Environmental campaigners have come under fire from the Liberal Democrats for failing to make enough protests in the run up to the general election.
Roads are key area for concern, say the Lib Dems
"Green groups have become too muted and the government has got away with more than it should have got away with," Lib Dem spokesman Norman Baker said.
Campaigners had become too close to ministers, he added.
Labour's Elliott Morley said the lack of protests meant the government was getting its environment policy right.
When Labour came to power green groups "had a lot of determination to try to change things", Mr Baker told environment and rural protection campaigners in Westminster.
"But they decided they could make a lot of progress behind the scenes, working with ministers."
As a result, he added, they had become "co-opted" and "part of the system".
Mr Baker, who chairs the influential cross-party environment group, refused to single out specific groups for criticism.
Mr Baker says campaigners have been "co-opted"
But speaking after the meeting to the BBC News Website, he said the movement as a whole had got "too comfortable with government".
And that was one of the reasons why the environment had slipped down the political agenda, with a general election approaching.
Mr Baker said he realised there had to be a balance between wielding influence behind the scenes and staging public demonstrations. But he added: "I just think it is a bit wrong at the present time."
He singled out "road transport" and aviation, with runway expansion and the growth of cheap air travel, as environmental problems that were "out of control".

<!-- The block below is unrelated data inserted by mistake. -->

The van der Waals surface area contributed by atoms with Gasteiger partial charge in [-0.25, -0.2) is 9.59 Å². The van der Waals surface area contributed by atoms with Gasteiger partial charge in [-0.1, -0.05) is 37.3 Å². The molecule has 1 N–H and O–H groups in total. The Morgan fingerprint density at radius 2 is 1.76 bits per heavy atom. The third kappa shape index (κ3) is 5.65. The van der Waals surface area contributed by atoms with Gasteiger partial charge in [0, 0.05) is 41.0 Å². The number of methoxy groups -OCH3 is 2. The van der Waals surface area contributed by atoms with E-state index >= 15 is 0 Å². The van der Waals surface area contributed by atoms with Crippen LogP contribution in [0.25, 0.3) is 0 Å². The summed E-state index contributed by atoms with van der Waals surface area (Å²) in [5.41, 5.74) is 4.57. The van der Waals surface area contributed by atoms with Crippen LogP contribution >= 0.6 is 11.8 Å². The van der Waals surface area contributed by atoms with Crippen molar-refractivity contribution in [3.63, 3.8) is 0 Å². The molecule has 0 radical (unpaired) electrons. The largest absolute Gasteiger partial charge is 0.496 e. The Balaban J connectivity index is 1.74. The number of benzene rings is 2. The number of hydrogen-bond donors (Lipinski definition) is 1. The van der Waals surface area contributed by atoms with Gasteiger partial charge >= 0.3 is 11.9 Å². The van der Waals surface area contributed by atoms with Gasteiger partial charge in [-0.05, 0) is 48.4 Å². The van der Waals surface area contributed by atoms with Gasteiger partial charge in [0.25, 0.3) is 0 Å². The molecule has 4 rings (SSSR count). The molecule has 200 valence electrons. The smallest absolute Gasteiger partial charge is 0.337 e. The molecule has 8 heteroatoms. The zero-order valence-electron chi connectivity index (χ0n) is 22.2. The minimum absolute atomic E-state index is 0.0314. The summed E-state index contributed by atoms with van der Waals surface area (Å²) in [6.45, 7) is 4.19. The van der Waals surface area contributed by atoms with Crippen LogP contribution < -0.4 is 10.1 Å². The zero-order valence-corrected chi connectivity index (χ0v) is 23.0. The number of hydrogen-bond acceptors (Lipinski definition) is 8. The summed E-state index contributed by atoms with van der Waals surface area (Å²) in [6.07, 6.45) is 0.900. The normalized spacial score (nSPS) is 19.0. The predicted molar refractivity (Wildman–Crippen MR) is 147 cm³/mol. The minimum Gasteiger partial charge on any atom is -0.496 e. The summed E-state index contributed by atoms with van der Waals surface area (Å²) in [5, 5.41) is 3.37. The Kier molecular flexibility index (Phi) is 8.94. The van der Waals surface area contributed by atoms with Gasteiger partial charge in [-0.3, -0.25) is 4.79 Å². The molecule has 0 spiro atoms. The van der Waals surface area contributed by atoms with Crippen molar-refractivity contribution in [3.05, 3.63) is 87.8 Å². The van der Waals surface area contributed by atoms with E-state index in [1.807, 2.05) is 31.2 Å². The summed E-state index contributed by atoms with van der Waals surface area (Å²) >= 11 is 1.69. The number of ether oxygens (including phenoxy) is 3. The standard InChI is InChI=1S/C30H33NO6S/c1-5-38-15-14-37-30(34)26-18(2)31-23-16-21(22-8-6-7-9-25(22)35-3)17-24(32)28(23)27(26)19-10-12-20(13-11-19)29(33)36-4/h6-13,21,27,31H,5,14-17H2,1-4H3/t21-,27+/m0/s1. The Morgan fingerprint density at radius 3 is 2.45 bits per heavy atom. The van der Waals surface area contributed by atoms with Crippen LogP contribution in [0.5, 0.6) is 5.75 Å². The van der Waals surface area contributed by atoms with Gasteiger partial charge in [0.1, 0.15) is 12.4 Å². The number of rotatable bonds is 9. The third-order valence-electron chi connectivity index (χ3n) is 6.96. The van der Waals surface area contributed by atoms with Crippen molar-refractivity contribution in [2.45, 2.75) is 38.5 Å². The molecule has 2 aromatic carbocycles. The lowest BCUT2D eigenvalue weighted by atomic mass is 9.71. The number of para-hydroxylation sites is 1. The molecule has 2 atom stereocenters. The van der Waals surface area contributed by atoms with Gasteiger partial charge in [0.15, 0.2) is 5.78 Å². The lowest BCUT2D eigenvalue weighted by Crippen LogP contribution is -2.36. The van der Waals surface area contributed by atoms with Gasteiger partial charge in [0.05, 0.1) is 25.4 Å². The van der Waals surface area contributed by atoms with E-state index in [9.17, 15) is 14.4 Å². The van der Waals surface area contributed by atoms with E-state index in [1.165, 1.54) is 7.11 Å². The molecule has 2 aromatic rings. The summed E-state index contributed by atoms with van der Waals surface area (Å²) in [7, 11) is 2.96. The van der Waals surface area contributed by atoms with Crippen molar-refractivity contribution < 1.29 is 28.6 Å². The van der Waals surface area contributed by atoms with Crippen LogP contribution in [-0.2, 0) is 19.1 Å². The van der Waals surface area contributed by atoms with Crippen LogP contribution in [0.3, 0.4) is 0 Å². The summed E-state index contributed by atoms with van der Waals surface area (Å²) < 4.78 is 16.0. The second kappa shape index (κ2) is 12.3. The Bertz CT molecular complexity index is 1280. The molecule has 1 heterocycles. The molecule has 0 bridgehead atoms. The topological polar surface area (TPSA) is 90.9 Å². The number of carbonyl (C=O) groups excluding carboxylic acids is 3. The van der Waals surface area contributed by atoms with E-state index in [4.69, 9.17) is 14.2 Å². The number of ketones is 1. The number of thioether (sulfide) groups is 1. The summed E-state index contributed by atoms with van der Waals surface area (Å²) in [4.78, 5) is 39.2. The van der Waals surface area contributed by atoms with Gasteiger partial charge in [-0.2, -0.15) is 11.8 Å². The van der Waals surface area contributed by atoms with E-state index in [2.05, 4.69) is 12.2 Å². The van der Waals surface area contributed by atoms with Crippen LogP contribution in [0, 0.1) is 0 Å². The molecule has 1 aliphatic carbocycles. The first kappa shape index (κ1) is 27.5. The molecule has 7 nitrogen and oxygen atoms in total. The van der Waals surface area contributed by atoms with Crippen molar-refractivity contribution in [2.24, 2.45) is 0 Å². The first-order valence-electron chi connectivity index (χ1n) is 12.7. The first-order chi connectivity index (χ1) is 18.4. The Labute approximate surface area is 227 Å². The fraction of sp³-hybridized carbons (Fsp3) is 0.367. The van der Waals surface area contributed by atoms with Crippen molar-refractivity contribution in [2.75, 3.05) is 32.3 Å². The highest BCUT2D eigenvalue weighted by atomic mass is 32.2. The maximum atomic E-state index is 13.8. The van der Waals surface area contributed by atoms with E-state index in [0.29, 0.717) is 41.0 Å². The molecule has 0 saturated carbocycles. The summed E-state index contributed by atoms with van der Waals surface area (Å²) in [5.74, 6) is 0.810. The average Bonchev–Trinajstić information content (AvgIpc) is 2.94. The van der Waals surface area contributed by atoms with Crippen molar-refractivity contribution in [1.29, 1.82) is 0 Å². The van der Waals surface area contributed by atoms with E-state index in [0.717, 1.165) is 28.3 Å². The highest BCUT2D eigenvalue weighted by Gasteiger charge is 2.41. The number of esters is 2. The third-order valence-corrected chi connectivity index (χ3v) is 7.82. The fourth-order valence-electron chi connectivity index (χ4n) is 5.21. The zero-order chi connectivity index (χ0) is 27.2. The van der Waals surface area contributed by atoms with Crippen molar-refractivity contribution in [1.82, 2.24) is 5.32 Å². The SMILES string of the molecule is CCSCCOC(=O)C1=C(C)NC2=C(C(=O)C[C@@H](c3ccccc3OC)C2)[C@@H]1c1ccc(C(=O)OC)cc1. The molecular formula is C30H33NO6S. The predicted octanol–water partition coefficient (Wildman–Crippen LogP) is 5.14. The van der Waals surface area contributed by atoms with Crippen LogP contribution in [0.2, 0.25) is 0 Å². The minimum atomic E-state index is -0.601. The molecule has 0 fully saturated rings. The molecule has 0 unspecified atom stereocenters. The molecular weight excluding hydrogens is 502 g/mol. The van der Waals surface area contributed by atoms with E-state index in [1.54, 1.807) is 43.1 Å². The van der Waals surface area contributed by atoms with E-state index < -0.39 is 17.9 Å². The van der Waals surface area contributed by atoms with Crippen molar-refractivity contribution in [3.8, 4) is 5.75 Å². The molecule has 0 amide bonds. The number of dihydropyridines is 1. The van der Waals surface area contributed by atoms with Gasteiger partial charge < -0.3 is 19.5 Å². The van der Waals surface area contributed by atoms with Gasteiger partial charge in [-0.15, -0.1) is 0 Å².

He also said the media were to blame for ignoring climate change, although he said green groups also had a role to play in keeping that issue in the public eye.
Labour environment minister Elliott Morley said the lack of protests from green groups was a "sign of success" for the government.
Lib Dem 'hypocrisy'
But he said he did not find in his dealings with environmental groups that they had been "sub-vented" by the government.
Tim Yeo, Conservative environment spokesman, said he hoped green organisations would continue to play an important role in influencing government policy - whether behind the scenes or in public protests.
But the Green Party said the Lib Dems could never have effective environmental policies because they were too close to big business.
Its principal speaker Keith Taylor said: "These comments carry the hallmark of hypocrisy associated with all Lib Dem environmental policies.
"Despite their green fig leaf, they share exactly the same commitment to a neo-liberal big business agenda as the other mainstream parties."
The Think Environment hustings was organised jointly by the Campaign for the Protection of Rural England, Friends of the Earth, the Green Alliance, Greenpeace, The National Trust, RSPB, Wildlife Trusts and WWF - UK.